The Yin-Yang Of Open Water Swimmers

The Yin-Yang Of Open Water Swimmers

Courtesy of WOWSA, Huntington Beach, California.

How do they do it?

How do open water swimmers balance the clearly contrary extremes in their daily lives?

In Chinese philosophy, yin (陰) and yang (陽) describes how apparently opposite or contrary forces are actually complementary, interconnected, and inter- dependent. After observing people doing extraordinary swims, the yin-yang seems to be embodied in the lives of open water swimmers.

Open water swimmers do so many clearly courageous or mind-boggling challenges whether it is an ice swim, a channel swim, or even a tough workout in windy and chilly conditions. Then they get dressed, go home and head to work.

At one end of their lifestyle spectrum, swimmers are modern-day explorers and contemporary adventurers in the open water. They plan, dream, train and struggle to achieve something great, something unusual, something difficult.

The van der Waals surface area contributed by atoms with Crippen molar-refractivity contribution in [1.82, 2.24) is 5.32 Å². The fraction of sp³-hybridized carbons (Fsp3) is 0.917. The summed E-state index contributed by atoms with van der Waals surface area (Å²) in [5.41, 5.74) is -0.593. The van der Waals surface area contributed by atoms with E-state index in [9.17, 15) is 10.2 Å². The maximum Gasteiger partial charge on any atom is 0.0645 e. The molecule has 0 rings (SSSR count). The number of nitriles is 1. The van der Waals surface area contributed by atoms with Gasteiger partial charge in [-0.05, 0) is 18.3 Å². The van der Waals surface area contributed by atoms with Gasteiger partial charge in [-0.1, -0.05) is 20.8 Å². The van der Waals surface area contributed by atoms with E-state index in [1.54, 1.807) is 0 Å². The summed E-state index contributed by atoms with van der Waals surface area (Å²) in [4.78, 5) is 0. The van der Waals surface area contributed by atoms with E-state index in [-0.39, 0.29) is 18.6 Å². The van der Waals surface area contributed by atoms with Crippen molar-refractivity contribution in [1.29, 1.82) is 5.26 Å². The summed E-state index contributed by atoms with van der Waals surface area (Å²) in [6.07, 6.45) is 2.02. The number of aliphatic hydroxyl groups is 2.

Yet, they return in their own mild-mannered ways to an office or cubicle in an air-conditioned building. Instead of fighting currents and swimming with marine life, they are riding elevators and heating food in microwave ovens. On one hand in the open water, they are using glow sticks and looking ahead through foggy goggles where success is unknown and certainly not a guarantee. On the other hand on dry land, electricity, warmth and physical comfort are simply assumed and expected.

These aquatic explorers balance so much adventure and uncertainty in their athletic lives while continuing along their daily lives earning money in a white collar setting in contemporary society. The part of their lives spent tapping on a keyboard in a climate-controlled environment is so vastly different and so far removed from the adventure of going beyond the shoreline and facing Mother Nature head-on in the open water.

These opposite forces in the lives of open water swimmers seem to work well. While armed with swimwear on one hand, they are equally adept at achieving success dressed in business attire and formal wear.

Copyright © 2014 by World Open Water Swimming Association
Steven Munatones